Doctors Lounge - Dermatology Answers
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Forum Name: Dermatology Topics
Question: Will V-beam help minimize my scar?
|jon3188 - Wed Jun 16, 2010 7:36 pm||
I had several suspicious moles incised out of my neck 3.5 years ago, and ofcourse a scar formed. The scar which has flattened over the span of the years is still however pink and very visible. I recently went to get a Vascular laser treatment (v-beam) to treat the redness. Its been 2 weeks since the treatment and some improvement in the texture has been noted, but not that much for the redness/pink of the scar. My question is what is the most effective way of improving the appearance of scars of my nature, especially the colour? If this scar was anywhere not visible i would not care at all, but it is on my neck, and it really bothers me. Howmany V-beam treatments are usually needed to eliminate the redness in scars? And finally is it normal to not have a large improvement after only 1 V-beam treatment and only 2 weeks after it? Sorry to have so many parts in the question, but this scar has caused me immense anxiety over the past years. Thanks
|Dr.M.Aroon kamath - Sat Jun 19, 2010 10:54 pm||
Basically, hypertrophic scars( thickening and redness confined to the scar) or keloidal scars(thickening extends beyond the boundaries of the scar) are believed to be aberrations of wound healing in which there seems to be an imbalance between collagen synthesis & breakdown (synthesis exceeds breakdown).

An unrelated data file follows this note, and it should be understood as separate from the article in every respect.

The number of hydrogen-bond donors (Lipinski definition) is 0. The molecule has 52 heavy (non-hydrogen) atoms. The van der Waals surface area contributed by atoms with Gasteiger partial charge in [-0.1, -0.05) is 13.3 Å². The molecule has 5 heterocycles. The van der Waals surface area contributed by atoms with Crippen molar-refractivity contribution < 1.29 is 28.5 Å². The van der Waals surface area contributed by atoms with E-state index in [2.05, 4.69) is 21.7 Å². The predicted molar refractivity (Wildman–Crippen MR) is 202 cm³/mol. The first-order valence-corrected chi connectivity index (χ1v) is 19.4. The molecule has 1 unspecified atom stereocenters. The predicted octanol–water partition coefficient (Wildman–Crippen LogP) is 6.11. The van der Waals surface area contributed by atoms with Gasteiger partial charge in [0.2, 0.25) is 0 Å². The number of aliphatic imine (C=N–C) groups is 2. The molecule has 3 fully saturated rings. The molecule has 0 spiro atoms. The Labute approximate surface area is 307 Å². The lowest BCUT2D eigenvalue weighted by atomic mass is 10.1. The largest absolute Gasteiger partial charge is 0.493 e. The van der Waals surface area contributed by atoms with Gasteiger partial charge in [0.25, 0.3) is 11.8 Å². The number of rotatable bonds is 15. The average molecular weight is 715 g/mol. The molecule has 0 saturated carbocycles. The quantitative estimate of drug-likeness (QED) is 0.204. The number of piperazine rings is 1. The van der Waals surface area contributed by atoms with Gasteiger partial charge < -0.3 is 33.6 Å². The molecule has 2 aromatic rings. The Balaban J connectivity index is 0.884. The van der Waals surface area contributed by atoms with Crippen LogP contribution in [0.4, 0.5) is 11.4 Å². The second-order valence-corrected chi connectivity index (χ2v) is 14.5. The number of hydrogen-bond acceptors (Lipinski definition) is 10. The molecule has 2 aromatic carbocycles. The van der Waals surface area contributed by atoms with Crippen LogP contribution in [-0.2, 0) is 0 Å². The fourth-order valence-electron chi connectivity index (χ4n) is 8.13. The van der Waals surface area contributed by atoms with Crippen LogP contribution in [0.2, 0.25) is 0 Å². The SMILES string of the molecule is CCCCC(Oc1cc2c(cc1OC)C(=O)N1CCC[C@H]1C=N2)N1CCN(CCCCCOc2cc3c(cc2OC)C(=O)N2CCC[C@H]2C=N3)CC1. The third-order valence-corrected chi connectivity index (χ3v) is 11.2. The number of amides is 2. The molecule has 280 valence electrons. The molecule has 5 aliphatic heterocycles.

Both differ from normal mature scars in that they contain a network of blood vessels.These blood vessels form the basis of the usage of pulsed dye laser (V beam).
Among the very many modalities available, no single form of treatment has been shown top be significantly superior.The trend appears to be favoring a multi-modality management (compression therapy, occlusive dressings, intralesional corticosteroid injections, and pulsed dye laser in various combinations).
Response to these therapies is unpredictable. Each lesion may respond differently. So i would hesitate to offer a definite time-frame.Generally, younger lesions respond better than the older ones.
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